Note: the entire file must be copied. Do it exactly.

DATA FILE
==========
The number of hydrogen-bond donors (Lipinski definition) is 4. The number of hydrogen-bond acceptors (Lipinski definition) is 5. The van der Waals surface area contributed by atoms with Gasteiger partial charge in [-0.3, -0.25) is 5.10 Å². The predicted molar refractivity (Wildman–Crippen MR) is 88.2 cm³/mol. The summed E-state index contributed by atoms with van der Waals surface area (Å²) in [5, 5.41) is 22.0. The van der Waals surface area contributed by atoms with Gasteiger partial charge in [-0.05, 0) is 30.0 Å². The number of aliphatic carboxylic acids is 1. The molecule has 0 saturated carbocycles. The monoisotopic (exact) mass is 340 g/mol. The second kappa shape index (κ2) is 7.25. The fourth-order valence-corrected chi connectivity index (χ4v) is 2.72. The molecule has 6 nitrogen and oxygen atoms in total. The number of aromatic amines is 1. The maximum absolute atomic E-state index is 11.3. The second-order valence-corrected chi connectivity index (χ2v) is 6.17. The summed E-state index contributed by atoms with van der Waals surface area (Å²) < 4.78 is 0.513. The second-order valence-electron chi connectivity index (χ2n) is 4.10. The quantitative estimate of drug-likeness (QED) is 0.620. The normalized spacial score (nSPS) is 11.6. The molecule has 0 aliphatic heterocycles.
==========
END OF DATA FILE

The number of hydrogen-bond donors (Lipinski definition) is 4. The number of hydrogen-bond acceptors (Lipinski definition) is 5. The van der Waals surface area contributed by atoms with Gasteiger partial charge in [-0.3, -0.25) is 5.10 Å². The predicted molar refractivity (Wildman–Crippen MR) is 88.2 cm³/mol. The summed E-state index contributed by atoms with van der Waals surface area (Å²) in [5, 5.41) is 22.0. The van der Waals surface area contributed by atoms with Gasteiger partial charge in [-0.05, 0) is 30.0 Å². The number of aliphatic carboxylic acids is 1. The molecule has 0 saturated carbocycles. The monoisotopic (exact) mass is 340 g/mol. The second kappa shape index (κ2) is 7.25. The fourth-order valence-corrected chi connectivity index (χ4v) is 2.72. The molecule has 6 nitrogen and oxygen atoms in total. The number of aromatic amines is 1. The maximum absolute atomic E-state index is 11.3. The second-order valence-corrected chi connectivity index (χ2v) is 6.17. The summed E-state index contributed by atoms with van der Waals surface area (Å²) < 4.78 is 0.513. The second-order valence-electron chi connectivity index (χ2n) is 4.10. The quantitative estimate of drug-likeness (QED) is 0.620. The normalized spacial score (nSPS) is 11.6. The molecule has 0 aliphatic heterocycles.